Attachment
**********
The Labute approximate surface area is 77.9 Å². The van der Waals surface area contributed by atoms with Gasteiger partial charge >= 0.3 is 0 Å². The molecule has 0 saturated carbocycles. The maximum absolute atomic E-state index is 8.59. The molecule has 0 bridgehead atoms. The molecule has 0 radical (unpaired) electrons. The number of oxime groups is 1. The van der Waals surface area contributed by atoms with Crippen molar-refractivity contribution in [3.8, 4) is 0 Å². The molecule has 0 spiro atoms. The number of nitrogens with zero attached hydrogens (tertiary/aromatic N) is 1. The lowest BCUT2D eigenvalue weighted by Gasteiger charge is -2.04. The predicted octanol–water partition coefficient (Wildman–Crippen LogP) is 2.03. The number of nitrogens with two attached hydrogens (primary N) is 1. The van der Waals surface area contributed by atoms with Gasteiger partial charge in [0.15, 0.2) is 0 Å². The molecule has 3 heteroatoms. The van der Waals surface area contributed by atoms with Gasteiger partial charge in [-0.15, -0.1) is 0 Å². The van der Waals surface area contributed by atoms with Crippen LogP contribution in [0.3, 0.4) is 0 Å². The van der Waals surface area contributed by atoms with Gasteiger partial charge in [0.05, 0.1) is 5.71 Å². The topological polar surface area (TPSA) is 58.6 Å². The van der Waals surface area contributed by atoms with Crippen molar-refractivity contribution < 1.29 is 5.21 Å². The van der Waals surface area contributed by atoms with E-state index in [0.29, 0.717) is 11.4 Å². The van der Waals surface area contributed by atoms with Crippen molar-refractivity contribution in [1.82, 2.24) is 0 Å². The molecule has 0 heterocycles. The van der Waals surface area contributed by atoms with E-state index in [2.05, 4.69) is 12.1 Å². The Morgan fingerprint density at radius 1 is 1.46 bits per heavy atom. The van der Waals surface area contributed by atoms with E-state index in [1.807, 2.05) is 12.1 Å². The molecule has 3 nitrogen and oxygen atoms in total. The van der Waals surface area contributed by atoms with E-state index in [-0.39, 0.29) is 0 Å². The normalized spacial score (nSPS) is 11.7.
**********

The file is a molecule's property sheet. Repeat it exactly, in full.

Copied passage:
The Labute approximate surface area is 77.9 Å². The van der Waals surface area contributed by atoms with Gasteiger partial charge >= 0.3 is 0 Å². The molecule has 0 saturated carbocycles. The maximum absolute atomic E-state index is 8.59. The molecule has 0 bridgehead atoms. The molecule has 0 radical (unpaired) electrons. The number of oxime groups is 1. The van der Waals surface area contributed by atoms with Crippen molar-refractivity contribution in [3.8, 4) is 0 Å². The molecule has 0 spiro atoms. The number of nitrogens with zero attached hydrogens (tertiary/aromatic N) is 1. The lowest BCUT2D eigenvalue weighted by Gasteiger charge is -2.04. The predicted octanol–water partition coefficient (Wildman–Crippen LogP) is 2.03. The number of nitrogens with two attached hydrogens (primary N) is 1. The van der Waals surface area contributed by atoms with Gasteiger partial charge in [0.15, 0.2) is 0 Å². The molecule has 3 heteroatoms. The van der Waals surface area contributed by atoms with Gasteiger partial charge in [-0.15, -0.1) is 0 Å². The van der Waals surface area contributed by atoms with Crippen LogP contribution in [0.3, 0.4) is 0 Å². The van der Waals surface area contributed by atoms with Gasteiger partial charge in [0.05, 0.1) is 5.71 Å². The topological polar surface area (TPSA) is 58.6 Å². The van der Waals surface area contributed by atoms with Crippen molar-refractivity contribution < 1.29 is 5.21 Å². The van der Waals surface area contributed by atoms with E-state index in [0.29, 0.717) is 11.4 Å². The van der Waals surface area contributed by atoms with Crippen molar-refractivity contribution in [1.82, 2.24) is 0 Å². The molecule has 0 heterocycles. The van der Waals surface area contributed by atoms with E-state index in [2.05, 4.69) is 12.1 Å². The Morgan fingerprint density at radius 1 is 1.46 bits per heavy atom. The van der Waals surface area contributed by atoms with E-state index in [1.807, 2.05) is 12.1 Å². The molecule has 3 nitrogen and oxygen atoms in total. The van der Waals surface area contributed by atoms with E-state index in [-0.39, 0.29) is 0 Å². The normalized spacial score (nSPS) is 11.7.